How to Plant Buttercups
Because buttercups prefer cool soil, spread mulch around the mature plants in early spring.
Propagate (make more) buttercups by dividing them and replanting in early spring or autumn.
Buttercups are very poisonous to horses. Every part of the plants are toxic, especially to horses but also to most mammals. When dried, however, they lose almost all of their toxins.
Buttercups are flowering plants that belong to the Ranunculus family. Among the dozens of buttercup species, a few are cultivated garden species, but most are wildflowers. They’re called buttercups because of the flowers’ buttery yellow color and upward-curving cup shape.
Buttercups can grow up to 3 feet tall and have soft, fernlike leaves. They tend to bloom in their first year after planting and are remarkably resistant to pests and diseases. Choose buttercup bulbs from a reputable source to ensure the best quality.
Prepare a garden. Do this in autumn for spring-flowering buttercups. Choose a sunny spot with good soil drainage. Remove weeds--roots and all--from the planting area. Till or otherwise work the soil to clear rocks, break up soil clumps and increase healthy drainage.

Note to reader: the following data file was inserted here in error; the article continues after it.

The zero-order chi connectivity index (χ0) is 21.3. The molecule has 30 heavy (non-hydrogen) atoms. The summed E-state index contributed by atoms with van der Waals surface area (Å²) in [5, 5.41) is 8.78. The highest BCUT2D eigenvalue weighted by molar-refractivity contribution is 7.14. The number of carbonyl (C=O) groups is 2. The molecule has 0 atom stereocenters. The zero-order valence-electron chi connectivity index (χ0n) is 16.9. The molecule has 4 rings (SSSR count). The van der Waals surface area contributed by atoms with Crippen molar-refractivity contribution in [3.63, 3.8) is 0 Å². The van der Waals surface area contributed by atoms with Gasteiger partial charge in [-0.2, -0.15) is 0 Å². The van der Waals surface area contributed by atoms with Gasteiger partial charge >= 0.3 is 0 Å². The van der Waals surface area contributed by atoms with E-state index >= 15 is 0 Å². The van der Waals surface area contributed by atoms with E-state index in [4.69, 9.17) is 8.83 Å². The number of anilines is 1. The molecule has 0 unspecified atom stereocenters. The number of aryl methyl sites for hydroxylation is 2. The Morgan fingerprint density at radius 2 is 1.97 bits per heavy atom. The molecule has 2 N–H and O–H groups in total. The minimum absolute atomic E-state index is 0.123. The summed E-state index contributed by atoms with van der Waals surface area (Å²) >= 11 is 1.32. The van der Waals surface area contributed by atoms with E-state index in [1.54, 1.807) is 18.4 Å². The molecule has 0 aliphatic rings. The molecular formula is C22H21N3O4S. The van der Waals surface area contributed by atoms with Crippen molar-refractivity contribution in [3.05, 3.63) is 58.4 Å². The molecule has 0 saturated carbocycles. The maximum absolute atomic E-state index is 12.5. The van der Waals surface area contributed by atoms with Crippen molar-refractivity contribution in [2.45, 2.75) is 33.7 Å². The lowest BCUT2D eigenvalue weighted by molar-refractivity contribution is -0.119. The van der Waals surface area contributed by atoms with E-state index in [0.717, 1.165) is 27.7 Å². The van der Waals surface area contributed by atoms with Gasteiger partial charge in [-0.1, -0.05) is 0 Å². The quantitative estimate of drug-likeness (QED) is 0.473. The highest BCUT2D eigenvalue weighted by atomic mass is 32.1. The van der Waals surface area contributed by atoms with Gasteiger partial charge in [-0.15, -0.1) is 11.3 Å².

Dig a 6-inch-deep furrow in the well-tilled soil. Use a hoe, shovel or spade.
Back-fill the furrow, leaving a 3-inch deep planting row.
Plant buttercup bulbs. Place the bulbs, roots down, into the planting row, about 6 to 8 inches apart. Gently cover the bulbs completely with fresh, loose soil. Try not to step on the row you planted, and don’t pack down the soil.
Dust a dry fertilizer lightly over the garden soil in spring. Do this when shoots pop through the soil. Water thoroughly to complete the fertilization process.
Remove spent flowers when they finish blooming. When foliage turns completely brown, cut it off at ground level. The buttercups bloom again the next year.
Reece Keene has been winning writing awards since childhood. Keene is now a professional copywriter and editor, with successful agency and teaching experience since 1995. Keene publishes her work on Salon.com. She holds two master's degrees from the University of Michigan, in literature and linguistics.